Monica

Staff Profiles: Q&A with Monica A. Walker

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The front of house staff who welcome you; the people that tell you all about the history of the museum, Victorian surgery and herbal medicine on the weekend talks; the people that take you on walking tours about public health and history of crime in Southwark; the people that catalogue and care for the collection...

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Staff Profiles: Q&A with Gareth Miles

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The front of house staff who welcome you; the people that tell you all about the history of the museum, Victorian surgery and herbal medicine on the weekend talks; the people that take you on walking tours about public health and history of crime in Southwark; the people that catalogue and care for the collection...

Surrey Gardens

An Englishman’s Paradise

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In 1862, while the new buildings of St Thomas’ were under construction near Westminster Bridge, the hospital temporarily moved to Surrey Gardens. Now a populous area between the Kennington and Walworth Roads, the Gardens were once, according to Punch Magazine, ‘the most charming place of amusement in London’.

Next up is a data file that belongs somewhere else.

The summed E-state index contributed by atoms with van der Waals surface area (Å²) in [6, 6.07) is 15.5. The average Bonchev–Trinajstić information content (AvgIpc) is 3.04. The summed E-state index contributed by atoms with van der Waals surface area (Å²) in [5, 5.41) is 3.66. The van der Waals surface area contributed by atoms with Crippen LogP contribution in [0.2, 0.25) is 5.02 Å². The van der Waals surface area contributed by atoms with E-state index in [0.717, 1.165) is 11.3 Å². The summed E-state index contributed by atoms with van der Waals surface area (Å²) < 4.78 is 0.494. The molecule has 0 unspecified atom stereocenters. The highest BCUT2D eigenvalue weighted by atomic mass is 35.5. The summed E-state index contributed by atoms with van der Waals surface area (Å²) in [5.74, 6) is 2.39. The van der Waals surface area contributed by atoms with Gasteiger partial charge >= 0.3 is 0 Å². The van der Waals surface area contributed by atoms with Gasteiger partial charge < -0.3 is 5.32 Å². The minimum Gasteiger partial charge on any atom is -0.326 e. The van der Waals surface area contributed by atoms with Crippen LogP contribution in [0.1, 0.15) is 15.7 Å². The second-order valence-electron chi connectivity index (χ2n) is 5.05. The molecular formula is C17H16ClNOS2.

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The Christmas Rose as a Medicinal Plant

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​Today we know Black Hellebore (botanical name Helliborus Officinalis) as the Christmas Rose, but it also had a much older name, Christe Herb. The reason for both of these alternative names is that, in a mild winter, this plant will flower at Christmas. In past centuries it was said that it bloomed in joy at Christ’s birth.

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Gum Arabic: History and Uses

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Gum Arabic is a gummy exudation from the branches of the Acacia Senegal (L.) Willd and other species of the Leguminosae Family. It is also known as Gum Acacia, Kordofan Gum, Gum Senegal, Acacia Vera, Gummi Africanum, Gummae Mimosae, kher, Sudan Gum Arabic, Somali Gum, Yellow Thorn, Mogadore Gum, Indian Gum and Australian Gum.

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Introduction to English Witches in the Early Modern Period